Japanese Research Team Uses LEDs to Oxidize Plastic

Using LED as a light source, researchers at Osaka University have now developed a convenient light-driven process for oxidizing polypropylene (PP) without harmful waste.

The research team used radicals to make the plastic react. Scholars chose an LED lamp as the light source photo-chemically activate radicals for breaking down the chemical bonds which make plastic unreactive and hard to decompose.

"In applications like printing and medical materials, plastics must be surface-modified," explained Tsuyoshi Inoue, co-author of the study. "Oxidizing C-H bonds is a textbook case in organic chemistry. With polymers, however, the risk is that anything strong enough to do this may also break the C-C bonds of the main chain, ripping the polymer apart. Luckily, the ClO2* radical is selective to react the side chain."

As a result, while the bulk polymer remains intact, the surface now bears a multitude of carboxylic acid groups (-CO2H), with major effects on the chemical reactivity. For example, the colorless plastic can now be stained with cationic dyes, such as Rhodamine B or Brilliant Green, which react with the anionic carboxylate ions. The originally water-repellent surface also becomes more hydrophilic.


(Spot staining after treatment with rhodamine as a red ink after site-selective photooxygenation. Spot emission under black-light irradiation.)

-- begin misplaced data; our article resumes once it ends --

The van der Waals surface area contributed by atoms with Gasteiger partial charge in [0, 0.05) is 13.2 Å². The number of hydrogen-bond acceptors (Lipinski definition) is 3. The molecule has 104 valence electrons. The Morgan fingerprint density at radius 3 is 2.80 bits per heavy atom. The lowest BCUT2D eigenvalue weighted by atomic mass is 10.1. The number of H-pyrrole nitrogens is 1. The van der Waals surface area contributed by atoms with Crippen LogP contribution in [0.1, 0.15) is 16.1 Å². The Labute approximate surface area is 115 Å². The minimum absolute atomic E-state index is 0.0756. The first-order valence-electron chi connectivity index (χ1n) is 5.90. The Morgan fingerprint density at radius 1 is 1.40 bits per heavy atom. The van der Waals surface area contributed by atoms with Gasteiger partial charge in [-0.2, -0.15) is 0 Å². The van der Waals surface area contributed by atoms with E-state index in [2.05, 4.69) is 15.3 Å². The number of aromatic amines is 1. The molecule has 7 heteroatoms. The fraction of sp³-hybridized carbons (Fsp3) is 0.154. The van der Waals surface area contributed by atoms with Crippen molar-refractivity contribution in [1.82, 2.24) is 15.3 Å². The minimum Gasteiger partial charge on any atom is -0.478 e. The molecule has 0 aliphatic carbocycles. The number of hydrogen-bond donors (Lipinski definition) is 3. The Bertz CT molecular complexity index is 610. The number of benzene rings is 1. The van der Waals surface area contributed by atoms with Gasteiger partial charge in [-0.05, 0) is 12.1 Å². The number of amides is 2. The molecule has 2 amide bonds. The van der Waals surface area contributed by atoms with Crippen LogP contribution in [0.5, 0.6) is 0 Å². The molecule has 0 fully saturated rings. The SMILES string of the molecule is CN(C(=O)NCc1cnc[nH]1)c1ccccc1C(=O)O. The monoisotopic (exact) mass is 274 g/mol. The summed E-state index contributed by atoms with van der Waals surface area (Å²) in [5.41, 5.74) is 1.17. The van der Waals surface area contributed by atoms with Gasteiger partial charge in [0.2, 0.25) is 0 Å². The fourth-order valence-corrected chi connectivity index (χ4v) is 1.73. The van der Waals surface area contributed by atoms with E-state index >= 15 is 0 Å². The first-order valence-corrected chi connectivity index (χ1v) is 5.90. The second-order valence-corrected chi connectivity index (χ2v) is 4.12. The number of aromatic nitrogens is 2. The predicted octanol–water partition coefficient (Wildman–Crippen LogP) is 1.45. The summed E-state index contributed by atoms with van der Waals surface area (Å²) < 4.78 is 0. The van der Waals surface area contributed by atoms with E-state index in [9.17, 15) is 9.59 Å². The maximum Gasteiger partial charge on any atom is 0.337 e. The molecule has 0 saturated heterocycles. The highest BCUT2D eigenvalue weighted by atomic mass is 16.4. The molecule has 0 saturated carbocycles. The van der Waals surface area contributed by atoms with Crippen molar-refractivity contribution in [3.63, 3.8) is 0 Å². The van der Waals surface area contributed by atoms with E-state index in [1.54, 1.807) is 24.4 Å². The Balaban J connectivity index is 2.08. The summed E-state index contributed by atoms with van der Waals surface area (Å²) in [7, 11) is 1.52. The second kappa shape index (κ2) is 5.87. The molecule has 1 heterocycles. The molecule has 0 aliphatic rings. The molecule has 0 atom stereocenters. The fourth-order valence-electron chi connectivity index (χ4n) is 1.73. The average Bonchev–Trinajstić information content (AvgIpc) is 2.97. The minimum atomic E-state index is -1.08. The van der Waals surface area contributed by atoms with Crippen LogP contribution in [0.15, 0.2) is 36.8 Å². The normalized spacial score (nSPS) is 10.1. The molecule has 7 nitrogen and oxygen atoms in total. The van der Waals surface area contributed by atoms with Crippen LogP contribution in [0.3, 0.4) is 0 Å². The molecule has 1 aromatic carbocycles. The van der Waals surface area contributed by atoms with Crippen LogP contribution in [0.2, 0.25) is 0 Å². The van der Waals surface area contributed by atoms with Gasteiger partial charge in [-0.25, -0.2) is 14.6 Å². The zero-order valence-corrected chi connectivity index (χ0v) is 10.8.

"The reaction actually proved to be doubly selective for our purposes," said leading author Kei Ohkubo. "Not only did it cleave the C-H instead of C-C bonds, it specifically oxidized those on the side chain, even though they are stronger than those on the main chain. This is because the oxidation step, involving O2, is most favorable when the target for oxidation is CH2* ."

Previous methods for oxidizing olefinic polymers such as PP and polyethylene were either poorly controlled or highly polluting. The new process is thus the first clean and convenient solution to this problem, and may prove to be a valuable industrial tool in the customization of synthetic plastics.

The article, “Photochemical C–H oxygenation of side-chain methyl groups in polypropylene with chlorine dioxide,” was published in ChemComm.

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